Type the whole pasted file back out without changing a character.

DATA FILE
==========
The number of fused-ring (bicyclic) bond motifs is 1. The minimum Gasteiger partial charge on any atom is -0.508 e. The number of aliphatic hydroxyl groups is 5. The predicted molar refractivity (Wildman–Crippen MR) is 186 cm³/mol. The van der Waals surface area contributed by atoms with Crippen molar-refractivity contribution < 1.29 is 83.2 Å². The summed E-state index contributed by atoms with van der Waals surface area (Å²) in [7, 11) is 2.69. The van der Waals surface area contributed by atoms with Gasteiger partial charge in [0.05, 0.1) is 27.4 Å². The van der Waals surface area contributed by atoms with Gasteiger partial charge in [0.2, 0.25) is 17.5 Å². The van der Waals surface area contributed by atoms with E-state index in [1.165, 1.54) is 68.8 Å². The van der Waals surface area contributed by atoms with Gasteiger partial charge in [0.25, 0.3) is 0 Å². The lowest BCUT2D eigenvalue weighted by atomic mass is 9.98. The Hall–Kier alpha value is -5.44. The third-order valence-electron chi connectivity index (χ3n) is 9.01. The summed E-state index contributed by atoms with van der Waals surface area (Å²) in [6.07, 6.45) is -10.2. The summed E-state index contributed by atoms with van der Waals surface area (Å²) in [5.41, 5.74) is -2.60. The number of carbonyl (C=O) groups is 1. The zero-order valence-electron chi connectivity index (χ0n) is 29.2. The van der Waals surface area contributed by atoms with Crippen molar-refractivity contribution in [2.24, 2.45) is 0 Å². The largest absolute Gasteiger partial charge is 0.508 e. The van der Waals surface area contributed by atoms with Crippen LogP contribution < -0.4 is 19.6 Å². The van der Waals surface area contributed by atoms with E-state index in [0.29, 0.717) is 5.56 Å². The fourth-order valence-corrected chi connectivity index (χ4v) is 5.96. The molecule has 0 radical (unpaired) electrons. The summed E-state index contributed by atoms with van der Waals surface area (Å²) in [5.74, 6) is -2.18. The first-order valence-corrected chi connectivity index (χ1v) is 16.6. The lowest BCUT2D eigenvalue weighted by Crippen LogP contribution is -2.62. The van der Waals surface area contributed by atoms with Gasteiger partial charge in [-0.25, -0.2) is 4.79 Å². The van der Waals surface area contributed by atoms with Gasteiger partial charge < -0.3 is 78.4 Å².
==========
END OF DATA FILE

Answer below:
The number of fused-ring (bicyclic) bond motifs is 1. The minimum Gasteiger partial charge on any atom is -0.508 e. The number of aliphatic hydroxyl groups is 5. The predicted molar refractivity (Wildman–Crippen MR) is 186 cm³/mol. The van der Waals surface area contributed by atoms with Crippen molar-refractivity contribution < 1.29 is 83.2 Å². The summed E-state index contributed by atoms with van der Waals surface area (Å²) in [7, 11) is 2.69. The van der Waals surface area contributed by atoms with Gasteiger partial charge in [0.05, 0.1) is 27.4 Å². The van der Waals surface area contributed by atoms with Gasteiger partial charge in [0.2, 0.25) is 17.5 Å². The van der Waals surface area contributed by atoms with E-state index in [1.165, 1.54) is 68.8 Å². The van der Waals surface area contributed by atoms with Gasteiger partial charge in [0.25, 0.3) is 0 Å². The lowest BCUT2D eigenvalue weighted by atomic mass is 9.98. The Hall–Kier alpha value is -5.44. The third-order valence-electron chi connectivity index (χ3n) is 9.01. The summed E-state index contributed by atoms with van der Waals surface area (Å²) in [6.07, 6.45) is -10.2. The summed E-state index contributed by atoms with van der Waals surface area (Å²) in [5.41, 5.74) is -2.60. The number of carbonyl (C=O) groups is 1. The zero-order valence-electron chi connectivity index (χ0n) is 29.2. The van der Waals surface area contributed by atoms with Crippen molar-refractivity contribution in [2.24, 2.45) is 0 Å². The largest absolute Gasteiger partial charge is 0.508 e. The van der Waals surface area contributed by atoms with Crippen LogP contribution < -0.4 is 19.6 Å². The van der Waals surface area contributed by atoms with E-state index in [0.29, 0.717) is 5.56 Å². The fourth-order valence-corrected chi connectivity index (χ4v) is 5.96. The molecule has 0 radical (unpaired) electrons. The summed E-state index contributed by atoms with van der Waals surface area (Å²) in [5.74, 6) is -2.18. The first-order valence-corrected chi connectivity index (χ1v) is 16.6. The lowest BCUT2D eigenvalue weighted by Crippen LogP contribution is -2.62. The van der Waals surface area contributed by atoms with Gasteiger partial charge in [-0.25, -0.2) is 4.79 Å². The van der Waals surface area contributed by atoms with Gasteiger partial charge < -0.3 is 78.4 Å².